There are many theories about the fate of Amelia Earhart and her navigator Fred Noonan. Earhart disappeared over the Pacific Ocean in 1937 while attempting to be the first female pilot to fly around the world.

Of the theories about the disappearance put forth over the last 80 years, three are the most prominent. One popular theory states that the pair and the plane they were flying, a Lockheed Model 10 Electra, went down over the ocean and sunk never to be seen again.

Another states that, low on fuel, Earhart and Noonan managed to land on a small atoll in the ocean and died there as castaways. Gardner Island lies about 400 miles south of Howland Island, their original destination, and is now called Nikumaroro.

The International Group for Historic Aircraft Recovery (TIGHAR) launched an effort to prove this theory using specially trained border collies to prove it. The dogs are trained to sniff out bones which can be tested for DNA if they are recovered.

However, in the meantime, new evidence has appeared to substantiate the final theory, the one that theorizes the pilot and her navigator survived a landing on Mili Atoll in the Pacific only to be captured by the Japanese. The theory then states that the pair died in Japanese custody.

The new evidence is an 8 by 10 photograph that lay ignored in a mislabeled file in the National Archives until it was discovered by a former U.S. Treasury agent named Les Kinney, who began considering Earhart’s disappearance after he retired.

“I was originally skeptical until we could get the photograph authenticated,” Shawn Henry, a former FBI assistant executive director who is now helping privately investigate the Earhart disappearance says. “The fact that it came out of the National Archives as opposed to somebody’s basement or garage somewhere — that to me gave it a lot more credibility.”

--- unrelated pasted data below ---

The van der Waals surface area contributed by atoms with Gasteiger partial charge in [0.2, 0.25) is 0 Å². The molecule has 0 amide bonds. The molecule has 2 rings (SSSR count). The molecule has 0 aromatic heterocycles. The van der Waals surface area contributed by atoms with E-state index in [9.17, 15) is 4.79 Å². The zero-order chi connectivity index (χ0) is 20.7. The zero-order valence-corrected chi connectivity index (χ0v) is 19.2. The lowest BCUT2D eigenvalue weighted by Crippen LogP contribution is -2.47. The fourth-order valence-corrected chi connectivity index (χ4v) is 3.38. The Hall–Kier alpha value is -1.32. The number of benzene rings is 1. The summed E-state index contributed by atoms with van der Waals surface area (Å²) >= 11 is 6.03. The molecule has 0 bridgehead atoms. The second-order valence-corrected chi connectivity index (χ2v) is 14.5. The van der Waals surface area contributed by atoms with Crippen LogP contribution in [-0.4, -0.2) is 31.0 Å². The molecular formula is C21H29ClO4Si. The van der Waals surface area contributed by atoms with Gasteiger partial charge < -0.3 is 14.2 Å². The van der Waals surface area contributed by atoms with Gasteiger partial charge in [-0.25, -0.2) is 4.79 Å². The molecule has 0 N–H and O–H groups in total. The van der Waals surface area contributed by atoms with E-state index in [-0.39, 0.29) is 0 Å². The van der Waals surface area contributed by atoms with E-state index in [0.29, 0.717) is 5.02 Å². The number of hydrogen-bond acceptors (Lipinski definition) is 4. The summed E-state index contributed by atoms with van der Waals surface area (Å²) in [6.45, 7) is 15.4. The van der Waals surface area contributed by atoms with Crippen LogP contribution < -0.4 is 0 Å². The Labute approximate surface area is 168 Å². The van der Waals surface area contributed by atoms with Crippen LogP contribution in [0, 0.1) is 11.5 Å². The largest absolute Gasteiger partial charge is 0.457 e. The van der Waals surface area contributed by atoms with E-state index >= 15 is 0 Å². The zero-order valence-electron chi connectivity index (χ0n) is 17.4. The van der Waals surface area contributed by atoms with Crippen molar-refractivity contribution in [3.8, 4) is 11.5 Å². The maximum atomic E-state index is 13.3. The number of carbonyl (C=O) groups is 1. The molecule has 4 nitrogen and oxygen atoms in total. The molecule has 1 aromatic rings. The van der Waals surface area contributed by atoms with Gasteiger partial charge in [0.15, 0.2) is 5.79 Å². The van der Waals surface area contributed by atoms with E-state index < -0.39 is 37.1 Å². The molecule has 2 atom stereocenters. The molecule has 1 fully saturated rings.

The photo shows a figure with Earhart’s style haircut sitting on a dock facing away from the camera. To the left is man believed to be Noonan. On the far right on a barge is the plant, supposedly the plane.

A facial recognition expert identified Noonan and two different photo experts analyzed the photo to make sure it had not been manipulated.

It is believed that the Koshu, the Japanese merchant ship pictured, took them to Saipan, where they died in custody.

The theory, even if proven, opens many more questions. What did the US government know? What did the Japanese know? How, where, and when did the pair die? Where did the plane end up?

Unfortunately, none of these questions are answered, so there is still a large amount of mystery surrounding the disappearance. Not to mention the other investigations still ongoing.

While some, including Henry, may see the photograph as the smoking gun in an 80-year-old cold case, still others see it as yet another layer to the unsolved mystery.

The History cChannelwill air a special about the discovery titled Amelia Earhart: The Lost Evidence starting July 9th.